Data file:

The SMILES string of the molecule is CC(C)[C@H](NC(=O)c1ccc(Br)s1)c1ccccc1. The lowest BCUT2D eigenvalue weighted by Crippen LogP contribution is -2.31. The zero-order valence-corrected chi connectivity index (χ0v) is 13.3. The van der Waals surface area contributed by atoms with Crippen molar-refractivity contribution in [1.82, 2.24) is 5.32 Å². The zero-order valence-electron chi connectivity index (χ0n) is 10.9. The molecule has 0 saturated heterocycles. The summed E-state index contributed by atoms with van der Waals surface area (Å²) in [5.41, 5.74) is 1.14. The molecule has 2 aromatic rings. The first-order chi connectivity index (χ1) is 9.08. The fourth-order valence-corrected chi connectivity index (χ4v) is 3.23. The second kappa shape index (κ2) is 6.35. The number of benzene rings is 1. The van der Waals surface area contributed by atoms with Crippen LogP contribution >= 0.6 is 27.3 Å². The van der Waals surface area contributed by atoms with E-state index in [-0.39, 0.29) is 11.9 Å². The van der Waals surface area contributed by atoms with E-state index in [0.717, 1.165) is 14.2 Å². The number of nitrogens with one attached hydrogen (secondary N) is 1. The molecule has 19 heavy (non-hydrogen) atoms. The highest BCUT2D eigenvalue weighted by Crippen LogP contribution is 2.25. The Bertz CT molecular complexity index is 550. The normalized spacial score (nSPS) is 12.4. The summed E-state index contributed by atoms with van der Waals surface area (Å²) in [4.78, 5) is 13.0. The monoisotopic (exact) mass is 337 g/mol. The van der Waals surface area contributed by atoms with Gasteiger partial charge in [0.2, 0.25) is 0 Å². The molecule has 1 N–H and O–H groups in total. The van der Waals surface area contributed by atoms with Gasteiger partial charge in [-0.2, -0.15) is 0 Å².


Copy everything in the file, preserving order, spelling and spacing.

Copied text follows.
The SMILES string of the molecule is CC(C)[C@H](NC(=O)c1ccc(Br)s1)c1ccccc1. The lowest BCUT2D eigenvalue weighted by Crippen LogP contribution is -2.31. The zero-order valence-corrected chi connectivity index (χ0v) is 13.3. The van der Waals surface area contributed by atoms with Crippen molar-refractivity contribution in [1.82, 2.24) is 5.32 Å². The zero-order valence-electron chi connectivity index (χ0n) is 10.9. The molecule has 0 saturated heterocycles. The summed E-state index contributed by atoms with van der Waals surface area (Å²) in [5.41, 5.74) is 1.14. The molecule has 2 aromatic rings. The first-order chi connectivity index (χ1) is 9.08. The fourth-order valence-corrected chi connectivity index (χ4v) is 3.23. The second kappa shape index (κ2) is 6.35. The number of benzene rings is 1. The van der Waals surface area contributed by atoms with Crippen LogP contribution >= 0.6 is 27.3 Å². The van der Waals surface area contributed by atoms with E-state index in [-0.39, 0.29) is 11.9 Å². The van der Waals surface area contributed by atoms with E-state index in [0.717, 1.165) is 14.2 Å². The number of nitrogens with one attached hydrogen (secondary N) is 1. The molecule has 19 heavy (non-hydrogen) atoms. The highest BCUT2D eigenvalue weighted by Crippen LogP contribution is 2.25. The Bertz CT molecular complexity index is 550. The normalized spacial score (nSPS) is 12.4. The summed E-state index contributed by atoms with van der Waals surface area (Å²) in [4.78, 5) is 13.0. The monoisotopic (exact) mass is 337 g/mol. The van der Waals surface area contributed by atoms with Gasteiger partial charge in [0.2, 0.25) is 0 Å². The molecule has 1 N–H and O–H groups in total. The van der Waals surface area contributed by atoms with Gasteiger partial charge in [-0.2, -0.15) is 0 Å².